TurboVNC is based on TightVNC and now borrows part of TightVNC’s hybrid image encoding scheme, allowing it to use the most efficient image encoding method for each image tile. TurboVNC also provides some built-in collaboration capabilities and a lossless refresh feature. This latest release enhances interoperability between TurboVNC and other VNC versions (though matching a TurboVNC server and client provides optimal performance).
Sun Grid Engineering

A data center can offer a set of graphics servers with various processor architectures, operating systems, and software licenses. Users can submit to Sun Grid Engine the job script for the application they need to run, and SGE will select a lightly-loaded server appropriate for the (Solaris or Linux) job. Users view the application and interact with it naturally from their desktop, notebook, or conference room—or even from home or their cafe over the Internet. They don’t even have to know which server accepted their job. Thus Sun Shared Visualization Software "virtualizes" graphics hardware.
Who wants remote visualization?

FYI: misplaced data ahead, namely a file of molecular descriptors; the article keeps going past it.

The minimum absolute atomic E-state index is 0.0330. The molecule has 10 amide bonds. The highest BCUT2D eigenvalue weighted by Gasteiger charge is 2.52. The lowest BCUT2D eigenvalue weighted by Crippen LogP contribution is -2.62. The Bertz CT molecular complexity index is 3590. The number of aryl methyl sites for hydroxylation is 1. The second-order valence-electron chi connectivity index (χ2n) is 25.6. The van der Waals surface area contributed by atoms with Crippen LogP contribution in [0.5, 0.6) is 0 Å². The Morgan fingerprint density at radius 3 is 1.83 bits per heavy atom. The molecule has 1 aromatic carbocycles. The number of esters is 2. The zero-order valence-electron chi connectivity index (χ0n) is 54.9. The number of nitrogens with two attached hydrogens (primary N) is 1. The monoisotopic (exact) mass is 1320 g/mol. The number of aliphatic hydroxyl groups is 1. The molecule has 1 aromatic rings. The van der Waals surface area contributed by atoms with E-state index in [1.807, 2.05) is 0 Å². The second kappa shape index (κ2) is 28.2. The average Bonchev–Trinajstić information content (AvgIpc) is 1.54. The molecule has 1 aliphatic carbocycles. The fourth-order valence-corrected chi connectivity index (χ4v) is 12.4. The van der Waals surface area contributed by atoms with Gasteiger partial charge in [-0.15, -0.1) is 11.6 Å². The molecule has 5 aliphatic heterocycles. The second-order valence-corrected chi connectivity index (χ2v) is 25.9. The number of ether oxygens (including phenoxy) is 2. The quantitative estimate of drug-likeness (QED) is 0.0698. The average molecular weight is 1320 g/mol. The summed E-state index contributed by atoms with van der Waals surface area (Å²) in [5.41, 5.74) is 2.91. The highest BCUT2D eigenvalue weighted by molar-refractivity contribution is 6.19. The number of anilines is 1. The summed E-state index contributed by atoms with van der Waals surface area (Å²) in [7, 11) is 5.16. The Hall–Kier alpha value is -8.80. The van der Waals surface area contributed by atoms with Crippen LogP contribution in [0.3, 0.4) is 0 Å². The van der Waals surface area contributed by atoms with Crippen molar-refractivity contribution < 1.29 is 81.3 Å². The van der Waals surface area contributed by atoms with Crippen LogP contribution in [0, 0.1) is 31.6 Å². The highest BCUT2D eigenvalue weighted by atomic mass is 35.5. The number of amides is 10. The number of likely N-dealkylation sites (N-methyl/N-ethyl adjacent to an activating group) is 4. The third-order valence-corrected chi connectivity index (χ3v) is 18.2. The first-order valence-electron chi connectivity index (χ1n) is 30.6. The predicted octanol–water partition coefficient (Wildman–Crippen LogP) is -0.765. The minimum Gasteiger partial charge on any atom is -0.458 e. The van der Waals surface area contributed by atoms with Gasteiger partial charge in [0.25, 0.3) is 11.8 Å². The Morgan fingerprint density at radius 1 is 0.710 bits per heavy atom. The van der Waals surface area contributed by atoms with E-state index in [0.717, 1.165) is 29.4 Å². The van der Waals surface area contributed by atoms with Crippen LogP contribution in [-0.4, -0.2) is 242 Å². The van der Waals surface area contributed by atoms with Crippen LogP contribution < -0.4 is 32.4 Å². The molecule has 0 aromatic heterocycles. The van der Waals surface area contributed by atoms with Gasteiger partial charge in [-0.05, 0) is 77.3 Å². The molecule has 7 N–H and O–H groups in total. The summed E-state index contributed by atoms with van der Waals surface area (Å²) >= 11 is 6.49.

Using Shared Visualization, system administrators have fewer graphics systems to maintain (install, update, patch). Powerful graphics servers can be equipped with multiple high-end graphics accelerators and lavish amounts of memory and shared among multiple users. The graphics servers can be run in a “cold room” along with storage and computational resources.
Meanwhile, client systems can be cheaper. They need not have high-performance 3D graphics acceleration. They need only display pixels. In fact, a Sun Ray ultra thin client can be a visualization client for occasional 3D use. And a user can access applications on servers with various architectures and operating systems all from her office or notebook.
Some sites especially concerned with security prefer to provide some users only application access, rather than full data access. Graphics models can be kept safely in the machine room. Only 2D images produced by the applications go to clients.
Supported Platforms